Results: CD80 is normally expressed on antigen-presenting cells (APC) or natural killer cells. It functions as a ligand for CD28 and CTLA4 and depending on which ligand it binds to, can regulate immune responses, positively or negatively. CD28 and CTLA4 have opposing effects on T cell stimulation. Activating of CD80-CTLA4 pathway results in down- regulation of the responding T cells. But binding CD80-CD28 on T-cells is an important step for T-cell activation. Recent studies have indicated that podocyte cells in certain circumstances can acquire the phenotype of APC and can be induced to express the CD80 (B7.1) molecule. It has been shown that the expression of CD80 in podocytes is associated with the reorganization of actin molecules in them and can increase their permeability to protein resulting proteinuria.
Indeed one of the hypotheses in pathogenesis of MCD is two-hit theory. The initial hit is the induction of CD80 on the podocyte, resulting in actin disruption and increased glomerular permeability and the second hit is sustained podocyte injury due to T cell dysfunction or impaired autoregulation in these patients.Most studies support the role of CD80 as a permeability factor in minimal change nephrotic syndrome (MCD), that was significantly elevated in the active phase of MCD but remained to be normal in the active and remission phases of other types of nephrotic syndrome and in the remission phase of MCD. A recent study has reported that high urinary CD80 excretion might be a biomarker for steroid responsiveness and a predictor for good prognosis in INS.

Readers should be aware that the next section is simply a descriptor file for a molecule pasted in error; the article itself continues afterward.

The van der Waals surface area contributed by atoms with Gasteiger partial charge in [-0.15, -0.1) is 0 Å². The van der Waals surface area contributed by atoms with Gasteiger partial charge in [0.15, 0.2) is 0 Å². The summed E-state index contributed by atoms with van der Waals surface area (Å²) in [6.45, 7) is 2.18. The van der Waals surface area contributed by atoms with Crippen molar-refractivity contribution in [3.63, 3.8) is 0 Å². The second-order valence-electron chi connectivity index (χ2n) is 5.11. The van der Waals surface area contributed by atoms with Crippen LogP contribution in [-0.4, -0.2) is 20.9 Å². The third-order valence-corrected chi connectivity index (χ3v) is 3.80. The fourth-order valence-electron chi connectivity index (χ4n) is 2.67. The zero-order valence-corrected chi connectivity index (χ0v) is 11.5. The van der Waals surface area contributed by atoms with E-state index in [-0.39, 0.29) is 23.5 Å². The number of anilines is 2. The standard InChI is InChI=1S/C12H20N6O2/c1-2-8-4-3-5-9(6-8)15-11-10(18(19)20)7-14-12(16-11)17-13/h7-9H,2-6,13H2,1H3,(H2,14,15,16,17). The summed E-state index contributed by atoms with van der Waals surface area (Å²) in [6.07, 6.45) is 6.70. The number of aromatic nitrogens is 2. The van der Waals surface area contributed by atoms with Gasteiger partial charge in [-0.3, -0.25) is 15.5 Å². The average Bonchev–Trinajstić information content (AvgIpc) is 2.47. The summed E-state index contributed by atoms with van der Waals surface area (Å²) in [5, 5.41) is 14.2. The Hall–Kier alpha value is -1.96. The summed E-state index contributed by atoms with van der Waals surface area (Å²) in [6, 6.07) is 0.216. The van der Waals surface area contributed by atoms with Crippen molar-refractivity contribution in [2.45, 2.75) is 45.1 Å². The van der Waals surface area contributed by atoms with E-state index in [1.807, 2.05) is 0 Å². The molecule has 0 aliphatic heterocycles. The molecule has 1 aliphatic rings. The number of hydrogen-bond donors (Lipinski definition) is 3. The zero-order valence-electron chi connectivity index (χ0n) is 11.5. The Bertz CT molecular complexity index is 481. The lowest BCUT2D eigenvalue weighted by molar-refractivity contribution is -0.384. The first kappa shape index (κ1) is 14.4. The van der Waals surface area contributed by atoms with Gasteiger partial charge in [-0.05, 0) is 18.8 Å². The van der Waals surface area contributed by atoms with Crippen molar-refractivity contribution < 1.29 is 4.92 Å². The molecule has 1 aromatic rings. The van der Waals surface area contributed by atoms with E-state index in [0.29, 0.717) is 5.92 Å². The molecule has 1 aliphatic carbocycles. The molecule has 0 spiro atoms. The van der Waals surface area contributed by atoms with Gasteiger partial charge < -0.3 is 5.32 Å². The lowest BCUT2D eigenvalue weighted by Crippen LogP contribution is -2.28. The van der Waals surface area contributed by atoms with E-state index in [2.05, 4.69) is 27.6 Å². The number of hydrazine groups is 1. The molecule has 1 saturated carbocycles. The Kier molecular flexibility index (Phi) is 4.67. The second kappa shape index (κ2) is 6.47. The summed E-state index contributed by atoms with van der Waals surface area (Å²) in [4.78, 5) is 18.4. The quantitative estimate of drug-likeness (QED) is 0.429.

Conclusion: CD80 molecule can be used as a valuable and non-invasive biomarker to differentiate MCD-relapse from MCD-remission and other glomerulopathies and also predicts steroid responsiveness and good prognosis in patients with nephrotic syndrome and may facilitate discovering of high-risk patients at an early stage and may lead to better treatment selection. Novel therapeutic agents such as Abatacept and Belatacept which are selective T-cell costimulation blocker and directe against CD80, may assist in the stabilization and reconstruction of podocytes in MCD.
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Type of Study: review article | Subject: Pediatric Nephrology